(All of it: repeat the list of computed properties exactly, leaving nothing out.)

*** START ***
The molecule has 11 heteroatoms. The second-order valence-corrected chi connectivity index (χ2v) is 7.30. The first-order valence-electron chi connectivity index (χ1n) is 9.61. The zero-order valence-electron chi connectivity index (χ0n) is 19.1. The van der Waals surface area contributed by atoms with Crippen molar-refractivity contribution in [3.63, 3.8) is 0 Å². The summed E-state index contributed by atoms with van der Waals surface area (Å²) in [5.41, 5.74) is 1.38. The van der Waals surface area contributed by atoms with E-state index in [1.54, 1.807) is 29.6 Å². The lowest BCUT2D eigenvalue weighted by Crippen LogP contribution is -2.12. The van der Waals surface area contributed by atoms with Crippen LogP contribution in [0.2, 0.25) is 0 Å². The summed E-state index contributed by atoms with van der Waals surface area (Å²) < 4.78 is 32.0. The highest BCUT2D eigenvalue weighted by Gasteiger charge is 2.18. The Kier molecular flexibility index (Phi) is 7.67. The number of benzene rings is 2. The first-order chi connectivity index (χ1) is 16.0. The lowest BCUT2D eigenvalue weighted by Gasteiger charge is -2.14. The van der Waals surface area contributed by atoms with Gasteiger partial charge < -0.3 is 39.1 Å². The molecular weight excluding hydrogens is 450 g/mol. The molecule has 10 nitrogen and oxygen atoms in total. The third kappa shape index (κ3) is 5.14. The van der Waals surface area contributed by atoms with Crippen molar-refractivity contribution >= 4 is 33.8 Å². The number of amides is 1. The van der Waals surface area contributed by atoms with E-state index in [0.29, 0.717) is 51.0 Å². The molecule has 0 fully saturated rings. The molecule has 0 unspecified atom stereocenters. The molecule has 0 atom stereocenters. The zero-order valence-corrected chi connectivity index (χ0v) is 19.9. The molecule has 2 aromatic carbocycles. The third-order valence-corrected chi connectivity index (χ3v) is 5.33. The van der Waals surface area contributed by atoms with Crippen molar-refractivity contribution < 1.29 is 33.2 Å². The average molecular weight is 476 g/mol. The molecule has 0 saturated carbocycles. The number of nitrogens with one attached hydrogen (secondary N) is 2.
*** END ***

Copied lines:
The molecule has 11 heteroatoms. The second-order valence-corrected chi connectivity index (χ2v) is 7.30. The first-order valence-electron chi connectivity index (χ1n) is 9.61. The zero-order valence-electron chi connectivity index (χ0n) is 19.1. The van der Waals surface area contributed by atoms with Crippen molar-refractivity contribution in [3.63, 3.8) is 0 Å². The summed E-state index contributed by atoms with van der Waals surface area (Å²) in [5.41, 5.74) is 1.38. The van der Waals surface area contributed by atoms with E-state index in [1.54, 1.807) is 29.6 Å². The lowest BCUT2D eigenvalue weighted by Crippen LogP contribution is -2.12. The van der Waals surface area contributed by atoms with Crippen LogP contribution in [0.2, 0.25) is 0 Å². The summed E-state index contributed by atoms with van der Waals surface area (Å²) < 4.78 is 32.0. The highest BCUT2D eigenvalue weighted by Gasteiger charge is 2.18. The Kier molecular flexibility index (Phi) is 7.67. The number of benzene rings is 2. The first-order chi connectivity index (χ1) is 16.0. The lowest BCUT2D eigenvalue weighted by Gasteiger charge is -2.14. The van der Waals surface area contributed by atoms with Gasteiger partial charge < -0.3 is 39.1 Å². The molecular weight excluding hydrogens is 450 g/mol. The molecule has 10 nitrogen and oxygen atoms in total. The third kappa shape index (κ3) is 5.14. The van der Waals surface area contributed by atoms with Crippen molar-refractivity contribution >= 4 is 33.8 Å². The number of amides is 1. The van der Waals surface area contributed by atoms with E-state index in [0.29, 0.717) is 51.0 Å². The molecule has 0 fully saturated rings. The molecule has 0 unspecified atom stereocenters. The molecule has 0 atom stereocenters. The zero-order valence-corrected chi connectivity index (χ0v) is 19.9. The molecule has 2 aromatic carbocycles. The third-order valence-corrected chi connectivity index (χ3v) is 5.33. The van der Waals surface area contributed by atoms with Crippen molar-refractivity contribution < 1.29 is 33.2 Å². The average molecular weight is 476 g/mol. The molecule has 0 saturated carbocycles. The number of nitrogens with one attached hydrogen (secondary N) is 2.